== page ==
17 Inches is Plenty

Published on: 14:07PM Mar 18, 2011

 

It’s the final day of Ag Week.  I have enjoyed this short, small glimpse of the agricultural diversity of the United States.  Today, we are headed to New Mexico. Do you know much about dry land wheat production?
The Bailey family has been farming in Eastern New Mexico for generations. They grow both wheat and milo on entirely non irrigated land. This doesn’t seem like that large of a challenge until you consider that in their region they only receive an average of 17 inches of rain for the year.
BaileyFarm2

Seth Bailey

The Baileys have divided the farm into two sets of land on which they rotate crops from year to year to ensure the quality of their soil remains high enough to sustain the growth of their crops despite the low amount of moisture. The rotation is hard red winter wheat, milo and then furlough.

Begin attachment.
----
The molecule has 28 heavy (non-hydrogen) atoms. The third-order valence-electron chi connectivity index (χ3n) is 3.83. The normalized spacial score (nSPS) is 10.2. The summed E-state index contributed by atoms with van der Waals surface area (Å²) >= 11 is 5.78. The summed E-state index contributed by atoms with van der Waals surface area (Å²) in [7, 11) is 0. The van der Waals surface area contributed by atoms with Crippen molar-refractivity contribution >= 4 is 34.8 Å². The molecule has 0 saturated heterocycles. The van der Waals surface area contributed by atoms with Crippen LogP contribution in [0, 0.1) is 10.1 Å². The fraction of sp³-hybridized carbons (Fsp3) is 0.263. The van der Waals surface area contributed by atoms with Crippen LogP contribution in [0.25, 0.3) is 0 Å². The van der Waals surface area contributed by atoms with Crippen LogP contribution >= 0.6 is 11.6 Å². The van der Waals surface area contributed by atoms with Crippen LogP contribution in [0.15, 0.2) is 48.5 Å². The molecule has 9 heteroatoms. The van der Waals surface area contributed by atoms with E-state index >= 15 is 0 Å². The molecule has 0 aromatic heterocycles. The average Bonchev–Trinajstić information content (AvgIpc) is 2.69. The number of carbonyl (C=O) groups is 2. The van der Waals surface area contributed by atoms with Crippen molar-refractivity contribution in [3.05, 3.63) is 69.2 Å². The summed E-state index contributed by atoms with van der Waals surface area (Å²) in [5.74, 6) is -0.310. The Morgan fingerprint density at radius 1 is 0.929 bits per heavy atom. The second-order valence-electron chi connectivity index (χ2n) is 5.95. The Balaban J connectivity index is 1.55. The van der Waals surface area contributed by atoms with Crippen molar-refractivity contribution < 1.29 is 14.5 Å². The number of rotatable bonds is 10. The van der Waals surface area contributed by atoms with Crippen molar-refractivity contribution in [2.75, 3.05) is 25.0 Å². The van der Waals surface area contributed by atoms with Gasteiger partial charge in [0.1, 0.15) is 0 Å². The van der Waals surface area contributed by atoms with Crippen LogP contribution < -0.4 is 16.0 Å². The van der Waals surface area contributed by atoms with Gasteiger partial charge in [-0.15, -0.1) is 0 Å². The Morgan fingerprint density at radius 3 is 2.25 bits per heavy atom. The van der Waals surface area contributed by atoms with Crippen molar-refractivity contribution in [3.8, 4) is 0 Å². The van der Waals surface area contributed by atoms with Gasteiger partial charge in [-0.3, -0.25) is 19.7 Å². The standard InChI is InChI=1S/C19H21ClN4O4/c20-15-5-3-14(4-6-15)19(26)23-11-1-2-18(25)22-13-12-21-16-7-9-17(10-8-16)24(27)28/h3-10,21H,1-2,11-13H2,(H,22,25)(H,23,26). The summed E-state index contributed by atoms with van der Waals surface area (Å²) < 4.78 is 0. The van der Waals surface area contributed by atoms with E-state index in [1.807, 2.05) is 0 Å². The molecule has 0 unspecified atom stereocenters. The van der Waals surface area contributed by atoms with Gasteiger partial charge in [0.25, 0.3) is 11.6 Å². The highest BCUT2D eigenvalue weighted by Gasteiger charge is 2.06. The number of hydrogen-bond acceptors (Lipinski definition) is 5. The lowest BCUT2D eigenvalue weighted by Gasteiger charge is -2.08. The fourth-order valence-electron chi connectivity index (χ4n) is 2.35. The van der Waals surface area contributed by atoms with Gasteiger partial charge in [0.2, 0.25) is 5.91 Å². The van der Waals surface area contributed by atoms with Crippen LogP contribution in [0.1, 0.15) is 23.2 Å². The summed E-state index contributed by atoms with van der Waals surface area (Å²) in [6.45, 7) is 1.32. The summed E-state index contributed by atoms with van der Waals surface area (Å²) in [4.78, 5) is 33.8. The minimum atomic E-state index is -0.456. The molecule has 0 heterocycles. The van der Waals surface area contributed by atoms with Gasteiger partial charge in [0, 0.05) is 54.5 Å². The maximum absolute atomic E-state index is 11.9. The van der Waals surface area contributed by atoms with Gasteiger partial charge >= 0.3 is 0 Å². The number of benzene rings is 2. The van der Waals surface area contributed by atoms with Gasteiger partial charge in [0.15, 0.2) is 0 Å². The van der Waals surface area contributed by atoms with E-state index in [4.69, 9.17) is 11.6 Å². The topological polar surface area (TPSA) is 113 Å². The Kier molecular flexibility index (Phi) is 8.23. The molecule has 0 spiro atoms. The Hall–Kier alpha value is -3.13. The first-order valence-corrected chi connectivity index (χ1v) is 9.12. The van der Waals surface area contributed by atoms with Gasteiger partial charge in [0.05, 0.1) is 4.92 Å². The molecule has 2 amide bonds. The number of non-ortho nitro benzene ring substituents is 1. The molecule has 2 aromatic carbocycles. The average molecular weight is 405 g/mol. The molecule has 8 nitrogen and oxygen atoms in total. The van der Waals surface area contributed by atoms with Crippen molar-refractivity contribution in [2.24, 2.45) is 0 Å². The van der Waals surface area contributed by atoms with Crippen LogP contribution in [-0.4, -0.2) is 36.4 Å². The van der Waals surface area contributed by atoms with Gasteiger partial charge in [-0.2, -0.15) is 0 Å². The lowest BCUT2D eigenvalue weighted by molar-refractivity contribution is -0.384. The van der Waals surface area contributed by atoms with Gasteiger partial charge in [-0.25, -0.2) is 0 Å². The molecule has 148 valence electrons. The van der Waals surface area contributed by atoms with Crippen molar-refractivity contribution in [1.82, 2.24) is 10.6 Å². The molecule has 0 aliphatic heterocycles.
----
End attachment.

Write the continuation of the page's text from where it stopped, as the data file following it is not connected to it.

The wheat is planted between the end of August and first of October.  It is havested the end of June.  Milo is planted between the end of May and first of October and is harvested between the end of October and first part of November.

Bailey Farm

 

The Baileys like many other families in dry parts of the world have figured out how to make farming work with the resources provided them. With utmost respect for the land this family employs environmentally sustainable practices on a daily basis to ensure that their family continues to farm for generations. Thank you to the Bailey family for sharing your farm with us.

How much rain to do you get on average? Have you ever farmed dry land before?